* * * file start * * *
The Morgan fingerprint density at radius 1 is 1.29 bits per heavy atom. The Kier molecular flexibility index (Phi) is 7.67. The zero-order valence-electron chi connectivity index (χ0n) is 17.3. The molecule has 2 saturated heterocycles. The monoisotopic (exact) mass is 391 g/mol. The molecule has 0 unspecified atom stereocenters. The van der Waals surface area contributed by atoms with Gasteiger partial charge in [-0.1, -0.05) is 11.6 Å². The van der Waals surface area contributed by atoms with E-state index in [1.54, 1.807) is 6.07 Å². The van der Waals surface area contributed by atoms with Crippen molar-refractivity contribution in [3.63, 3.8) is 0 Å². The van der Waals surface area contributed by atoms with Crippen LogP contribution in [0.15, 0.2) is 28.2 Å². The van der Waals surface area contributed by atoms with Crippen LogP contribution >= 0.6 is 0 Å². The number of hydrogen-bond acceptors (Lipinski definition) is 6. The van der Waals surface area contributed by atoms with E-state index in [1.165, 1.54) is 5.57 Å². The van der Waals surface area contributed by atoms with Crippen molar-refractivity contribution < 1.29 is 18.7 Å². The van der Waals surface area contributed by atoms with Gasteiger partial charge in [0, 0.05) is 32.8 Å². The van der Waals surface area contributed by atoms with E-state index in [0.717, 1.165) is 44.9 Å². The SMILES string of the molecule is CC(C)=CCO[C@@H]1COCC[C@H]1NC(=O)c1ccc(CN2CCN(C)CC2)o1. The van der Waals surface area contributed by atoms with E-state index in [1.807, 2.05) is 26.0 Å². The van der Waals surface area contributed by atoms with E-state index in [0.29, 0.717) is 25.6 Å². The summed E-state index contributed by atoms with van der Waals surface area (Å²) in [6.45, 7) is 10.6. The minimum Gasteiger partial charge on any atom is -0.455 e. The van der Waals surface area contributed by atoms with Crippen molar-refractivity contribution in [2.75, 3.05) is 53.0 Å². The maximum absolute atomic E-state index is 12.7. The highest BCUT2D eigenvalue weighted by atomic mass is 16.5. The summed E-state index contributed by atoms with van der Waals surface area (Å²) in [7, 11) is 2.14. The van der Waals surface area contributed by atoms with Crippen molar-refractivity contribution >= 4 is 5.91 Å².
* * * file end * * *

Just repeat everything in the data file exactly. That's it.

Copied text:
The Morgan fingerprint density at radius 1 is 1.29 bits per heavy atom. The Kier molecular flexibility index (Phi) is 7.67. The zero-order valence-electron chi connectivity index (χ0n) is 17.3. The molecule has 2 saturated heterocycles. The monoisotopic (exact) mass is 391 g/mol. The molecule has 0 unspecified atom stereocenters. The van der Waals surface area contributed by atoms with Gasteiger partial charge in [-0.1, -0.05) is 11.6 Å². The van der Waals surface area contributed by atoms with E-state index in [1.54, 1.807) is 6.07 Å². The van der Waals surface area contributed by atoms with Crippen molar-refractivity contribution in [3.63, 3.8) is 0 Å². The van der Waals surface area contributed by atoms with Crippen LogP contribution in [0.15, 0.2) is 28.2 Å². The van der Waals surface area contributed by atoms with Crippen LogP contribution >= 0.6 is 0 Å². The number of hydrogen-bond acceptors (Lipinski definition) is 6. The van der Waals surface area contributed by atoms with E-state index in [1.165, 1.54) is 5.57 Å². The van der Waals surface area contributed by atoms with Crippen molar-refractivity contribution < 1.29 is 18.7 Å². The van der Waals surface area contributed by atoms with Gasteiger partial charge in [0, 0.05) is 32.8 Å². The van der Waals surface area contributed by atoms with E-state index in [0.717, 1.165) is 44.9 Å². The SMILES string of the molecule is CC(C)=CCO[C@@H]1COCC[C@H]1NC(=O)c1ccc(CN2CCN(C)CC2)o1. The van der Waals surface area contributed by atoms with E-state index in [1.807, 2.05) is 26.0 Å². The van der Waals surface area contributed by atoms with E-state index in [0.29, 0.717) is 25.6 Å². The summed E-state index contributed by atoms with van der Waals surface area (Å²) in [6.45, 7) is 10.6. The minimum Gasteiger partial charge on any atom is -0.455 e. The van der Waals surface area contributed by atoms with Crippen molar-refractivity contribution in [2.75, 3.05) is 53.0 Å². The maximum absolute atomic E-state index is 12.7. The highest BCUT2D eigenvalue weighted by atomic mass is 16.5. The summed E-state index contributed by atoms with van der Waals surface area (Å²) in [7, 11) is 2.14. The van der Waals surface area contributed by atoms with Crippen molar-refractivity contribution >= 4 is 5.91 Å².